I'm in the middle of it, but his account of the Democratic nomination process in 1972, 1976, and 1980 demonstrates how very adept the Dems can be at choosing a candidate who minimizes their chances of winning in the general election.

I'm not sure which Dem is most electable in '08, but I see some of the same kind of forces at play now that led to the selection of the unelectable McGovern in 1972.

Posted by: brassband at July 5, 2007 1:20 PM

And another thing . . .

Bob Whitcomb's "Cape Wind" does not paint Mitt Romney in a very favorable light . . . determined to kill the wind turbine project because of his own fund raising connections (and possibly to make nice-nice with Sen. Kennedy).

Posted by: brassband at July 5, 2007 1:23 PM

I just wonder how much Edwards' strong showing is related to his current place at the top of Ann Coulter's s--- list.
I'm not a big Edwards fan, but damn, he must be doing something right.

Posted by: Rhody at July 5, 2007 1:38 PM

He must be doing something right to be able to afford $1200 haircuts.

Posted by: Greg at July 5, 2007 2:03 PM

Edwards is on Ann's list only because he is a liar and a hypocrite...a really good way to get on her list.

Posted by: Warbucks at July 5, 2007 2:33 PM

I think Edwards polls well because he has good name recognition as a former VP candidate, he's a very smooth talker, and he probably gets some residual sympathy as a result of his wife's health issues.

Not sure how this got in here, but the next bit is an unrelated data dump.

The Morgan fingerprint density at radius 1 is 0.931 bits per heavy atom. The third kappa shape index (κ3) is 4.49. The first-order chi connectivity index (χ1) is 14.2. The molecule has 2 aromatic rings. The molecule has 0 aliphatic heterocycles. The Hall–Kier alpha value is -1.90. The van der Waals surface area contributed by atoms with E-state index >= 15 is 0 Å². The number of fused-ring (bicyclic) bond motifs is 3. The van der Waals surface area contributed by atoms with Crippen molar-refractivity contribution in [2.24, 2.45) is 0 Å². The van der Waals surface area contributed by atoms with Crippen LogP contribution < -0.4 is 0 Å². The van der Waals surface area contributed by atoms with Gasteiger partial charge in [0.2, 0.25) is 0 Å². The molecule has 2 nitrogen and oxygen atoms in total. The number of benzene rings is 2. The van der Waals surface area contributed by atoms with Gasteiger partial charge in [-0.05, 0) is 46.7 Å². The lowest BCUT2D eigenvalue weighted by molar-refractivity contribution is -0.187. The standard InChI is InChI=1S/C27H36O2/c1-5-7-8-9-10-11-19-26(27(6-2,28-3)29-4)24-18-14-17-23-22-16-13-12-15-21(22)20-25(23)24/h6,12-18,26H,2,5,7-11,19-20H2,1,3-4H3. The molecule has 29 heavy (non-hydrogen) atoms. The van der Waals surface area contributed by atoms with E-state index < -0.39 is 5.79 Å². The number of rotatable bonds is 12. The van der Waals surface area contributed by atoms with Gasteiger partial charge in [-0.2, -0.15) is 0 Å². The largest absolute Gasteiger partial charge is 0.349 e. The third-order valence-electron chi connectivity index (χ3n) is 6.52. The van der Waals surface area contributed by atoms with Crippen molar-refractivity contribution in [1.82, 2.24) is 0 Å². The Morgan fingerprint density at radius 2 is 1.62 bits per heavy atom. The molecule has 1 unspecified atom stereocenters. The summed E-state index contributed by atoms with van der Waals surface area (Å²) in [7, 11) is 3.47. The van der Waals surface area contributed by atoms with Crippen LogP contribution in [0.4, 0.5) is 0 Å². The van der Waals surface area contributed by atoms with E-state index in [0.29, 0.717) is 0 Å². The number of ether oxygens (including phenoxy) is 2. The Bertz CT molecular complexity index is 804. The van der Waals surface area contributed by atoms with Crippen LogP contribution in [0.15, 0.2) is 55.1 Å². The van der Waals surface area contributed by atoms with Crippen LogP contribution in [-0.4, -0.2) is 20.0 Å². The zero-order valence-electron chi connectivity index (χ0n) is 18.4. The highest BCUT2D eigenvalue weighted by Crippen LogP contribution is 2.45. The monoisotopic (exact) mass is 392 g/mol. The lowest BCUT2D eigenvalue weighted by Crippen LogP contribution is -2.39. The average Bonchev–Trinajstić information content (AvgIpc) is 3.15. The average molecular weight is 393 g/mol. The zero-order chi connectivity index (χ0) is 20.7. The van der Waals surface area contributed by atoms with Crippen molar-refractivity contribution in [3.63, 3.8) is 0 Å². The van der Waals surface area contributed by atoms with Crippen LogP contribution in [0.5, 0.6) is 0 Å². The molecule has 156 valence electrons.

Posted by: brassband at July 5, 2007 4:09 PM

The Breck Girl has better hair than Fred Thompson; that must be it.

Posted by: Tom W at July 5, 2007 5:17 PM

It probably reflects Giuliani's strength with blue collar Democrats; people who don't want to vote for a Republican, but will make an exception for Giuliani.

Posted by: Mario at July 5, 2007 5:57 PM

The Democrats aren't smart enough to nominate Edwards.

Posted by: Mike at July 5, 2007 7:11 PM

"how much Edwards' strong showing is related to his current place at the top of Ann Coulter's s--- list."

Someone call and tell Ann. Rhody is saying she is a king maker.

Posted by: SusanD at July 5, 2007 9:23 PM

As long as national conservative groups invite Ann to their big events and put her on the same dais with presidential candidates, and she sells plenty of books, and Chris Matthews gives her air time, she's a kingmaker.

Posted by: Rhody at July 6, 2007 12:08 PM

Ann Coulter is nothing more than a smart businesswoman who uses conservative ideology and shock rhetoric to sell books. That's it.

Her books stay on the best seller list and her speaking fees stay high if she stays in the headlines. So she says whatever she needs to say to stay in the headlines. Got to pay the mortgage.

Coulter as kingmaker? Not exactly.

I don't think there is a "kingmaker" on the Republican side. If Reagan were alive and well, he might fill that role. Bush '41 fit the bill in 2000 when he lined up early political and financial support for George W. Bush. There isn't anyone on the Republican side this time around who is a kingmaker, which is why the GOP race has so many candidates.

I think the only kingmaker out there right now is Bill Clinton. OK, maybe queenmaker. His support for Hillary put her into the lead, secured strong backing from state political parties on her behalf and allowed her to raise millions of dollars.

The media is desperate to make it appear that Obama has a shot, but Bill has already crowned Hillary.

Posted by: Anthony at July 6, 2007 4:57 PM